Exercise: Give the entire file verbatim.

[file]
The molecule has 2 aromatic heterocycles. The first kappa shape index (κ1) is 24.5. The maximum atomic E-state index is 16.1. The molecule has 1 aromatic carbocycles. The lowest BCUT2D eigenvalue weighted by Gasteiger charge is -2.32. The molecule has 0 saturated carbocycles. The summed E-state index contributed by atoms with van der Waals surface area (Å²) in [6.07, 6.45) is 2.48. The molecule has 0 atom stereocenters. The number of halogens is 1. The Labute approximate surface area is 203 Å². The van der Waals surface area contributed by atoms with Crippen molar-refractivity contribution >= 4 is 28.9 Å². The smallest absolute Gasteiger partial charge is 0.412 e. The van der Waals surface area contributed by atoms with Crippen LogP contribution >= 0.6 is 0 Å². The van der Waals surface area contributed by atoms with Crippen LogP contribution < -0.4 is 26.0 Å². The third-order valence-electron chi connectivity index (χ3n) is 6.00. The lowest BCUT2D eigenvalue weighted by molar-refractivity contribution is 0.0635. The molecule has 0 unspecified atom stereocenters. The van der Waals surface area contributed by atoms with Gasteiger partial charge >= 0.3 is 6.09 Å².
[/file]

The molecule has 2 aromatic heterocycles. The first kappa shape index (κ1) is 24.5. The maximum atomic E-state index is 16.1. The molecule has 1 aromatic carbocycles. The lowest BCUT2D eigenvalue weighted by Gasteiger charge is -2.32. The molecule has 0 saturated carbocycles. The summed E-state index contributed by atoms with van der Waals surface area (Å²) in [6.07, 6.45) is 2.48. The molecule has 0 atom stereocenters. The number of halogens is 1. The Labute approximate surface area is 203 Å². The van der Waals surface area contributed by atoms with Crippen molar-refractivity contribution >= 4 is 28.9 Å². The smallest absolute Gasteiger partial charge is 0.412 e. The van der Waals surface area contributed by atoms with Crippen LogP contribution >= 0.6 is 0 Å². The van der Waals surface area contributed by atoms with Crippen LogP contribution < -0.4 is 26.0 Å². The third-order valence-electron chi connectivity index (χ3n) is 6.00. The lowest BCUT2D eigenvalue weighted by molar-refractivity contribution is 0.0635. The molecule has 0 unspecified atom stereocenters. The van der Waals surface area contributed by atoms with Gasteiger partial charge >= 0.3 is 6.09 Å².